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Mark Fisher
Edinburgh, Scotland, United Kingdom
Follow me on Twitter at MarkFFisher, WriteAboutTheat and LimelightXTC I am a freelance journalist and critic specialising in theatre and the arts. Publications I write for include the Guardian and the Scotsman. I am the author of The Edinburgh Fringe Survival Guide: how to make your show a success and How to Write About Theatre: A Manual for Critics, Students and Bloggers. I am also editor of The XTC Bumper Book of Fun for Boys and Girls: A Limelight Anthology. From 2000-2003, I was the editor of The List magazine, Glasgow and Edinburgh's arts and events guide.
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Sunday, August 24, 2008

365

© Mark Fisher - published in Scotland on Sunday
National Theatre flagship fails to live up to billing



365, The Playhouse Two stars

FEW shows have opened at the Edinburgh International Festival with a greater weight of expectation.

Here was the National Theatre of Scotland, the company that brought us Black Watch, tackling another contemporary issue – the question of what happens to teenagers when they leave state care – in an equally bold theatrical style.

Staged by artistic director Vicky Featherstone, 365 is written by David Harrower, author of the internationally acclaimed Knives In Hens and Blackbird.

What’s more, the two of them were working in the seat-of-their-pants, semi-devised manner of Anthony Neilson, whose Realism and The Wonderful World Of Dissocia were major hits for the company.

No show could compete with such sublime achievements, but even taking our inflated expectations into account, 365 is a letdown.

The problem with this two-hour play is that it can’t decide what story it wants to tell.

According to the publicity, it’s about a practice flat, an intermediary home where children brought up in care can prepare for adult independence.

But we quickly realise the production doesn’t have much to say on this subject, beyond the observation that making a cup of tea is a big deal when you’ve never done it before.

Instead, the show explores the emotional vulnerability of children in care.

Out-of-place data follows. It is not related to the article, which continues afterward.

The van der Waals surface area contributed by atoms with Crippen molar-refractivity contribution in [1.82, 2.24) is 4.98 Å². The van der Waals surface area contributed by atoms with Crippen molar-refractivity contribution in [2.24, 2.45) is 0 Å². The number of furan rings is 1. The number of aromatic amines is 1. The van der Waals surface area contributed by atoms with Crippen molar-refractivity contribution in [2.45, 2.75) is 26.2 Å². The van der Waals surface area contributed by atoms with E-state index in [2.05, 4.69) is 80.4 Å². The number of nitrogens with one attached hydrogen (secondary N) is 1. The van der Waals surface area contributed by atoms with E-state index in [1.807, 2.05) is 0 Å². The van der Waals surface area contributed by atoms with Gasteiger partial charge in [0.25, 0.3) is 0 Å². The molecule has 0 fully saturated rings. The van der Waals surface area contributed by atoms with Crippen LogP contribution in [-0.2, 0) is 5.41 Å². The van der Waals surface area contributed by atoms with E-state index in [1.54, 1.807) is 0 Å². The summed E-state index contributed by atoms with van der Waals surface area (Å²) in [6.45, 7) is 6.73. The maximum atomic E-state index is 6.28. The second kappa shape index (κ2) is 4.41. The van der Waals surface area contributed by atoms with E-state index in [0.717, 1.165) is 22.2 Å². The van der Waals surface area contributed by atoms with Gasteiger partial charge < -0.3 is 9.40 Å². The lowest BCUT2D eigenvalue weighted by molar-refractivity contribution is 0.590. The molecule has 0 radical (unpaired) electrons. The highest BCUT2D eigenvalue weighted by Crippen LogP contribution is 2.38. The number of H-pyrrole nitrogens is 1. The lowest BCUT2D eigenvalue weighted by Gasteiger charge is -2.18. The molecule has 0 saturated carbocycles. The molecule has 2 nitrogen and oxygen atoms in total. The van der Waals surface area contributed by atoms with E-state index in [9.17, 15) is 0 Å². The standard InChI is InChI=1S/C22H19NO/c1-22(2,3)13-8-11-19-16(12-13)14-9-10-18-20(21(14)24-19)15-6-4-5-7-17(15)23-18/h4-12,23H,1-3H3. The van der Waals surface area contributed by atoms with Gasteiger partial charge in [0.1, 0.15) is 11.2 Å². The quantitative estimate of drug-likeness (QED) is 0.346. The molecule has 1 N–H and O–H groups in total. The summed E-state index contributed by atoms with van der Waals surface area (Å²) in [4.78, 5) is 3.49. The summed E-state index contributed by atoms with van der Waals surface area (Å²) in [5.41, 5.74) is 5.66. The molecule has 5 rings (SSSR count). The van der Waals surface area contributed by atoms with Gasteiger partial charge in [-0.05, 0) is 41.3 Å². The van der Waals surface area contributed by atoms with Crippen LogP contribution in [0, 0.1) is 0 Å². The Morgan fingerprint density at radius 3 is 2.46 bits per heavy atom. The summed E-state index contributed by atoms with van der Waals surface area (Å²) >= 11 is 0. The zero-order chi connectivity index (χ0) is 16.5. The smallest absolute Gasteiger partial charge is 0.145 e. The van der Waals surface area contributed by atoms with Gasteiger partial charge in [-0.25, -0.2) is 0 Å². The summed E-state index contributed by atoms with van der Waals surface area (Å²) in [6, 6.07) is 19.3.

There are fragmented tales of abusive friendships, neurotic fire-raising and dysfunctional families, much of it rather lost on the cavernous Playhouse stage and little you couldn’t get from a slightly racier Tracy Beaker.

Surely we don’t need a play to tell us that living in care is tough.

Yet in among all this, Harrower is on to something. The author of the haunting narratives of Blackbird is fascinated by the importance of stories on our lives.

The lack of such stories, he suggests, is the greatest deprivation of children in care.

When files go missing, when memories fade, nobody is there to resolve their incomplete sense of identity.

The irony is that a play about broken narratives is itself so reluctant to tell us a story.

Trying to create an impressionistic collage, it darts about all over the place, unable to settle on one idea.

As if to compensate, Featherstone comes up with a series of theatrical tricks – from the appearance of a Hansel And Gretel forest to a room that tilts on one corner – that have more to do with expensive stagecraft than anything going on in the play.

The production dearly wants to give a voice to a silent minority, but in choosing a format that’s not quite verbatim theatre and not quite a conventional play, it fails to draw us in.

Only in the closing moments do we get a sense of its political purpose.

Suddenly countless teenagers stream onto the stage, supplementing an already large cast, to stand silhouetted against the practice flat as it snaps shut like a doll’s house.

It is a symbol of our social blindness and a brief glimpse of the play that might have been.


© Mark Fisher, 2008

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